The unemployment rate fell 0.1 percentage point to 4.4% last month, matching its lowest level since May 2001. Average hourly earnings increased six cents, or 0.3%, to $17.22. That was up 4% from a year earlier, suggesting wages remain an inflation risk.
March's payroll gain exceeded Wall Street expectations of a 142,000 rise. Economists had expected a 4.6% unemployment rate and 0.3% rise in wages.
The jobs data should ease fears that a recent soft patch in data will turn into a more severe economic downturn. Gross domestic product grew 2.5% during the fourth quarter, and recent data including weak housing and business investment suggest growth could be below 2% in the first quarter.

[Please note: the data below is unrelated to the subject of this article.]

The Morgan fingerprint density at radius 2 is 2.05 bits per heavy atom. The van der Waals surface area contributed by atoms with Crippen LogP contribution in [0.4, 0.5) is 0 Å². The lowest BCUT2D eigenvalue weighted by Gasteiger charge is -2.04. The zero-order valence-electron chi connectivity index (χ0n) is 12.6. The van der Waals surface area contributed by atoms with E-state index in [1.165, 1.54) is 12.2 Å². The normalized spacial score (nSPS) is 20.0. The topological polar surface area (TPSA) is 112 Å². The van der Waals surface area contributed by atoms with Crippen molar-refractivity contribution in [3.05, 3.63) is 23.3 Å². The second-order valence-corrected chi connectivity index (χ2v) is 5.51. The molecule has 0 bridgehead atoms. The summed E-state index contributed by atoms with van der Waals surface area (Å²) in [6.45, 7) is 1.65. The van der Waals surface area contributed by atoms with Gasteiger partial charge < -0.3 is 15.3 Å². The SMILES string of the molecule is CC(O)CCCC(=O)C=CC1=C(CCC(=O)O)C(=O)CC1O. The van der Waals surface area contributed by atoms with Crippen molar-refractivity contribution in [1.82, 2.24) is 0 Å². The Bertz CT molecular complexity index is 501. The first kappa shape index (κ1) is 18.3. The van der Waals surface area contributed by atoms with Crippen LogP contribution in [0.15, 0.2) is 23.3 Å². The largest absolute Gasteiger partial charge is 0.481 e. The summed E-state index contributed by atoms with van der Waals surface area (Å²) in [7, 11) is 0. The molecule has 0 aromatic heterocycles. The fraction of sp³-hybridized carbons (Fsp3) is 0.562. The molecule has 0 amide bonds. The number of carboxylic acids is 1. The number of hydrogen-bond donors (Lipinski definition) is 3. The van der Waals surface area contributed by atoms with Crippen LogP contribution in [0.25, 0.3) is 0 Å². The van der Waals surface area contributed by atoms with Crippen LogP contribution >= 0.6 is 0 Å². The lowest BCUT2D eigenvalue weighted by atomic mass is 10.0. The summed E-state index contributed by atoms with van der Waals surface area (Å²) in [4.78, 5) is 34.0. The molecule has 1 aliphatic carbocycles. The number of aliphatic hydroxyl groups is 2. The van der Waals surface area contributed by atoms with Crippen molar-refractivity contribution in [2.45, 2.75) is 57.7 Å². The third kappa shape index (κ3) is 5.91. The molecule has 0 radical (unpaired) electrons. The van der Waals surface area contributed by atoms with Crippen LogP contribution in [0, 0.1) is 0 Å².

However, with the jobless rate at six-year lows and wages on the rise, consumers should remain well supported in coming months. Consumer spending makes up about two-thirds of GDP, so even modest growth there can offset sizable drags in other sectors.
The article is mostly right, except that consumer spending will be hit soon by the end of the housing ATM. The low unemployment and high wage inflation makes a near-term rate cut very unlikely, meaning more pain for housing speculators and cash-out consumers.
This is an amazing unemployment picture, though, thanks both to the Bush tax cuts and the easy Fed. Too bad the Democrats will be crushing the economy (and tax revenues) by letting the Bush tax cuts expire.